Pruning zucchini in your garden
Pruning zucchini isn’t one of those topics I’ve seen discussed often. Neglect to prune your zucchini and they can become overgrown. This makes it difficult to see or harvest those squash and apply your weekly feed.
A zucchini that becomes overgrown has leaves that touch the ground. This makes a great hiding and breeding ground for insects. Leaves that touch the ground also make the plant more prone to getting powdery mildew. A good pruning allows proper airflow and makes it easier for the gardener to quickly identify and correct deficiencies and insect problems,
What to prune
Start with the leaves that touch the soil. Those leaves make the plant easily accessible to insects while providing them safety. As previously mentioned leaves that are in constant contact with the soil hold moisture on the leaf and encourages powder mildew.
Old leaves that are damaged are also a good candidate for removal. Removing these leaves that are generally located closest to the ground open up the plant and allow light and airflow to reach the plant. Remember the 6 laws of plant growth?
When to prune
To reduce the stress on the plant it is best to prune while its cool. During the spring or fall I prune in the morning or in the evening. During our brutal hot summers I try and prune in the evenings.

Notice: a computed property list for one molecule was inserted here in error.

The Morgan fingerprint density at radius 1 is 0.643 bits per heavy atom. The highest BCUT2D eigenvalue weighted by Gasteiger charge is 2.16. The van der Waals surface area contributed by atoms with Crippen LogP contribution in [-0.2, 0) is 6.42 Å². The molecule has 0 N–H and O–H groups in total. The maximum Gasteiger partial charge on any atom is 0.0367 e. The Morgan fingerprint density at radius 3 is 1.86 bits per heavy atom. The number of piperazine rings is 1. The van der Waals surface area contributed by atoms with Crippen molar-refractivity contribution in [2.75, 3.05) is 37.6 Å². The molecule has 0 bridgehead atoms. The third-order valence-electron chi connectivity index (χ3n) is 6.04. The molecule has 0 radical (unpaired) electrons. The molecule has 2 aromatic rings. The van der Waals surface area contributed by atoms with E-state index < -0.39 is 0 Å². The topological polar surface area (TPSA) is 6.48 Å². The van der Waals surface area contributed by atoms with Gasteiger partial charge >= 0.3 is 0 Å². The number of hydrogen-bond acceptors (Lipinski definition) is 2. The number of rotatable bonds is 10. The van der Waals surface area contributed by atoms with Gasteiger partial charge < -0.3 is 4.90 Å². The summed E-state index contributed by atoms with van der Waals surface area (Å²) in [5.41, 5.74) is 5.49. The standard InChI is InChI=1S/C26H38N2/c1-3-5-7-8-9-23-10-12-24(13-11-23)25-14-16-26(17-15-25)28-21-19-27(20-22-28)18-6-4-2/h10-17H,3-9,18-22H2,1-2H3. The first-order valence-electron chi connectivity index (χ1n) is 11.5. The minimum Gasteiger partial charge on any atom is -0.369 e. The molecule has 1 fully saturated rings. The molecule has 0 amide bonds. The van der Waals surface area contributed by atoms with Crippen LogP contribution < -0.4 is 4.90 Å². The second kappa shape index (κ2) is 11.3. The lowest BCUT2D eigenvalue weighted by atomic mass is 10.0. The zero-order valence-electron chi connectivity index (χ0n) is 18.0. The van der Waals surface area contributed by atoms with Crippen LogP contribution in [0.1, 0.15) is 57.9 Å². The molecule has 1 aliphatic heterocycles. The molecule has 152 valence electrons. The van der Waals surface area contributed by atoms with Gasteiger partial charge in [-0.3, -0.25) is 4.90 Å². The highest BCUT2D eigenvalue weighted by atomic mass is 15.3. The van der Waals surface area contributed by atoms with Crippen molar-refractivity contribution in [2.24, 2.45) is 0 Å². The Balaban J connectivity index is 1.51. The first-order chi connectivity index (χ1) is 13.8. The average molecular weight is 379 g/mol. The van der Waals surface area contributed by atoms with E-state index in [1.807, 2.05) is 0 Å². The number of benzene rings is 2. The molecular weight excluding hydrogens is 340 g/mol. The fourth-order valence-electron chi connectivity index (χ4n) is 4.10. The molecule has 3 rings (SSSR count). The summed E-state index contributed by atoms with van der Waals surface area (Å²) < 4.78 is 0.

How much do I prune
When I’ve neglected to prune as I should I try to remove less that 50 percent of the total leaves. It is NOT ideal as this causes more stress to the plant. Ideally I want to remove no more than a quarter of the leaves at any one time.
The pruning will stimulate the plant to grow and replace the leaves you just removed. Keep it fed and watered in conjunction with routine pruning and you will have lots of zucchini.
What tool do I need for pruning?
For this particular job a good pair of ordinary kitchen scissors will work quite well. But for pruning a Mittleider garden in general I love my Fiskars Softouch Micro-Tip Pruning Snips. If you don’t have a pair watch for them on clearance at Walmart this fall.